Downtown Miami has made more progress over the past decade than any other neighborhood in South Florida, and perhaps the nation. After years of taking a back seat to South Beach, downtown is now a destination in its own right. A new MLS soccer stadium and expanded Museum Park will build on that progress.
I launched my first downtown business, Metro Beauty Center, in the mid-1990s and quickly realized that the area was overly dependent on Latin American tourists. Years later, we opened the doors to La Loggia restaurant and Churchill’s Barber Shop, both of which catered to the area’s business base.
My newest restaurant, Tre Italian Bistro, began serving guests during the depths of the recession and I have since watched downtown evolve into a lively residential and commercial district from the vantage point of a resident and business owner.
Today, more than 45 percent of our sales come from nights and weekends, a good indicator of downtown’s 24-hour, seven-day-a-week appeal. Likewise, Metro Beauty Center & Churchill’s Barber Shop experience their busiest days on Saturdays.
For all the progress our urban core has made, there remains a pressing need for more parks and public spaces that cater to the growing number of residents. This is an issue I have championed as a Miami Downtown Development Authority board member — and one that is critical to improving the street-level experience in downtown.
The addition of museums is a major step forward for the city, but the vision of an adjacent destination park remains a pipe dream beause of a lack of funding. Plans for an elaborate park created almost 10 years ago have been shelved in favor of a lawn dotted with trees and crisscrossed by concrete walkways.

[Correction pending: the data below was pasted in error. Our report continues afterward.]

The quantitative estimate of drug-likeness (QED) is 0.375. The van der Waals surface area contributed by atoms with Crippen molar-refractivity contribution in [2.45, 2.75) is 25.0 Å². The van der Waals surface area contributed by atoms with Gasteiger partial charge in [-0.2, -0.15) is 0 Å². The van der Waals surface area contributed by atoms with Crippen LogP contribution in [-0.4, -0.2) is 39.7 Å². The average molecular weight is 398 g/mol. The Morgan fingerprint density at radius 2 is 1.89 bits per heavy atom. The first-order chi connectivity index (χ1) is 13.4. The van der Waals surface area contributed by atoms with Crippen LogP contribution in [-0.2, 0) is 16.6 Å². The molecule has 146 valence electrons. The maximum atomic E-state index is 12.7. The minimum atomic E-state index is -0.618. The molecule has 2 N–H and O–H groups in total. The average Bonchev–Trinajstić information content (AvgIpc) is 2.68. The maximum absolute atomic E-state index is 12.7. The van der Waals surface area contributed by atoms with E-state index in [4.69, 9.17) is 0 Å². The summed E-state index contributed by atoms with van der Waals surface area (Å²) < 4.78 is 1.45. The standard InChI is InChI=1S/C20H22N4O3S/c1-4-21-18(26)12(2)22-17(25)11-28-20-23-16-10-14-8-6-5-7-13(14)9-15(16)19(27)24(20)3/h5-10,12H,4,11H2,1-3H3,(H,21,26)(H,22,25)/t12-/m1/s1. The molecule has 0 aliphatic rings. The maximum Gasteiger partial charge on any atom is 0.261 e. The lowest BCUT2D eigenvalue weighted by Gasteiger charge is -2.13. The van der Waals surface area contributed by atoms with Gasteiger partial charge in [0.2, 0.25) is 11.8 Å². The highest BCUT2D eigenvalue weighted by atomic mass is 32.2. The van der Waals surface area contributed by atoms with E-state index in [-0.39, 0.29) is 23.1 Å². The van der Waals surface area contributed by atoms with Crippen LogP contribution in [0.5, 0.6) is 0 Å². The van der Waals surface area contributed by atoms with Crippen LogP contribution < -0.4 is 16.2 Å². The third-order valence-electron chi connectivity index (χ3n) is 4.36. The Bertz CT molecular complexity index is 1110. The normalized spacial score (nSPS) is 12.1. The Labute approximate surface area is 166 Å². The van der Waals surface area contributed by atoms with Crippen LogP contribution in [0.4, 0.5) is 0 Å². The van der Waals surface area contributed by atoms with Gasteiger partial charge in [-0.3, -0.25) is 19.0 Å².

Fortunately, the city has been presented with a realistic solution to this problem. Converting two of downtown’s most inactive sites — the FEC slip along Biscayne Boulevard and Parcel B behind AmericanAirlines Arena — into a continuous waterfront park surrounding a soccer venue is central to a new proposal by David Beckham’s MLS ownership group.
Expanding Museum Park with almost five acres of open land along the water would create new public spaces while connecting our museums with Bayfront Park and Brickell Avenue to the south. These new amenities will draw more people to downtown by activating public properties that have sat lifeless for more than 30 years and granting access to stretches of bay front that are now off-limits.
Forget for a moment that David Beckham and his partners are offering to build a professional soccer stadium and fulfill the vision of Museum Park without taxpayer dollars. When investors want to come to our city with bold plans to spend their own money on worthy projects, politicians should embrace the opportunity.
For all the excitement surrounding the new museums, the Miami Heat and the billions of dollars in new investment pouring into the urban core, I have yet to see the level of enthusiasm that the promise of an MLS soccer team has sparked on the streets of downtown.
Soccer, more than any other sport, is meant to be played in an urban setting. Matches are played continuously without interruption, meaning fans typically forego lines at concession stands in favor of eating and drinking before and after the game. The critical mass of restaurants and bars cropping up in and around downtown lends itself to the fan experience.
Travel to cities across Europe and South America and you will find that many of the world’s great urban centers are situated around world-class museums, destination parks and iconic stadiums.
Building a privately funded soccer stadium and expanded park alongside our new museums would be a major step forward for downtown and our community as a whole. The fact that Miami voters will have the final say in approving these plans, unlike the Marlins stadium fiasco, makes this proposal all the more attractive.
José Goyanes is a member of the Miami Downtown Development Authority board and is a downtown property owner.